CMBS, like other scales, are tiny insects that feed on the sap of plants and exude a sweet, sticky substance called honeydew, promoting the growth of black sooty mold. Crape myrtles are the only host of this pest. Left untreated, infestations will turn the branches of Crape Myrtle, and nearby surfaces, black in a short time causing an unsightly appearance and a decline in the health of the tree. Infestations are rarely fatal, but can be difficult to control due to the waxy covering they create from the cellulose in the sap.


CMBS is a felt scale due to the fuzzy white appearance of its waxy coating. It settles in crevices and branch/twig unions on the trunks and canopies of crape myrtle trees and shrubs. The sticky honeydew and black sooty mold are often noticed first, usually months after the initial infestation. This characteristic can be misleading since they are byproducts of all sap-sucking insects, including aphids, which are common to crape myrtles but controlled with the same treatments.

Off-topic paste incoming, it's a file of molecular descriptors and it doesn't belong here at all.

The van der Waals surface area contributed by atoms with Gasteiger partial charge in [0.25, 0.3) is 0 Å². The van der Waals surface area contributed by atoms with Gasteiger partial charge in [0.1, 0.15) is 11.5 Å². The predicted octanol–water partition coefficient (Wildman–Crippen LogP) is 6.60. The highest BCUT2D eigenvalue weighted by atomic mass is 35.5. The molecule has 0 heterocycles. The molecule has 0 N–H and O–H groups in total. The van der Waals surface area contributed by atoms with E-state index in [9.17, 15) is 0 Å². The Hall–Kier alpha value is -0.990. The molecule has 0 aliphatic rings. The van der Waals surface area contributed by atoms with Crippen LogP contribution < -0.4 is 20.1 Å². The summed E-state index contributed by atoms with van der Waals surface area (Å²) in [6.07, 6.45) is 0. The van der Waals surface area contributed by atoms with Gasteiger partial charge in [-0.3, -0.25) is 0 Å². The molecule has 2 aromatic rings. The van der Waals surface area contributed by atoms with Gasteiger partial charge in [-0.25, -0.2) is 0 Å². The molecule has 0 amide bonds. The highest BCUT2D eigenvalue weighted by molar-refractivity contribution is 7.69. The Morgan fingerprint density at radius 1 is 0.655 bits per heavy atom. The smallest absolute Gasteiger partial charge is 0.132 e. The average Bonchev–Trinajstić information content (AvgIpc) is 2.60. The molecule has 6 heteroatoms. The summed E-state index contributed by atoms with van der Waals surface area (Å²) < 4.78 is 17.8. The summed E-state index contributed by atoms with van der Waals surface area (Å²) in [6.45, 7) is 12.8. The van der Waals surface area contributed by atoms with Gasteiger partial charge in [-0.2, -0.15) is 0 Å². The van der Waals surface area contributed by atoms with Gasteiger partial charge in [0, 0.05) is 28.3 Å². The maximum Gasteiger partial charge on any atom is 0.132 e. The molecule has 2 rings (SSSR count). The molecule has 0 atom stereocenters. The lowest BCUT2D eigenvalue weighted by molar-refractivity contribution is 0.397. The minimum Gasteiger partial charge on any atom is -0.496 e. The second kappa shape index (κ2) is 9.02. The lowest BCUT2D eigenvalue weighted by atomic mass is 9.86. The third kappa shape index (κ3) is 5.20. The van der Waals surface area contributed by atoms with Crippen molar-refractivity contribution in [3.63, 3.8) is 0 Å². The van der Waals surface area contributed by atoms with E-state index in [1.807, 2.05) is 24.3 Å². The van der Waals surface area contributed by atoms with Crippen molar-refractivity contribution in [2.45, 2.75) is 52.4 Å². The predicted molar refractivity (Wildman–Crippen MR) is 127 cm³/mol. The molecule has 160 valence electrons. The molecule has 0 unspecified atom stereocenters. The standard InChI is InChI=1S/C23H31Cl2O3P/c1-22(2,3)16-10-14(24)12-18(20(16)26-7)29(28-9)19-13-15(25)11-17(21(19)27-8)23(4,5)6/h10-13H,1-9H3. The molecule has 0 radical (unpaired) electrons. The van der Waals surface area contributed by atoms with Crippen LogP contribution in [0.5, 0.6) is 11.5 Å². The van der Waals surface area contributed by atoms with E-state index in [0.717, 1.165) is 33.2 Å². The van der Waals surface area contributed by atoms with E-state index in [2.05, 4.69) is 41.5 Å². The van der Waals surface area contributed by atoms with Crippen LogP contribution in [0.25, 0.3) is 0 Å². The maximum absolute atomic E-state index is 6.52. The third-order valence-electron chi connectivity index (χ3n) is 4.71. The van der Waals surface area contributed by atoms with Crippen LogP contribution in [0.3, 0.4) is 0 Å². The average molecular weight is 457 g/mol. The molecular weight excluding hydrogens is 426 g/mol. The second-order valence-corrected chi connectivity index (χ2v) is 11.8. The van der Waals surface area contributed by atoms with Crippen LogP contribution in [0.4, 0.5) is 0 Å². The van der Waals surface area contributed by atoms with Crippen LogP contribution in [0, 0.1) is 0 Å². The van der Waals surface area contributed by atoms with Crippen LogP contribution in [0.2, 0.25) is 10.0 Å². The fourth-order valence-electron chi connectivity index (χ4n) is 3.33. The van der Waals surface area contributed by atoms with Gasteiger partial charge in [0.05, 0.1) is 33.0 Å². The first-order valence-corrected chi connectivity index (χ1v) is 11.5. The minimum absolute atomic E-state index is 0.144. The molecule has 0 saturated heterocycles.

Cultural Control:

First, consider the environmental ramifications. Crape myrtles offer little to our local ecology because they are not native to this area. Besides requiring considerable maintenance, water, nutrients, and space, they attract many pests besides CMBS. Unfortunately, there is nothing quite like a crape myrtle, but a wide variety of native alternatives, like beautyberry, buckeye, fringe tree, clethra, locust trees, redbud, yellowwood, and sourwood, will better align with our reforestation efforts. If replacing your crape myrtle and chemical treatment is out of the question, prune out infestations and use a powerful stream of water or a soft scrub brush for physical removal. Improving overall health of the tree and attracting ladybugs with a wide variety of native flowers will improve nature’s control mechanisms.

Chemical Control:

This will require multiple pesticide applications. Environmentally friendly treatments with horticultural oils, insecticidal soaps and insect growth regulators will provide some control while preserving beneficial insects. It is best paired with a systemic insecticide root drench to limit exposure to beneficials. Otherwise, many pesticides are labeled for scale.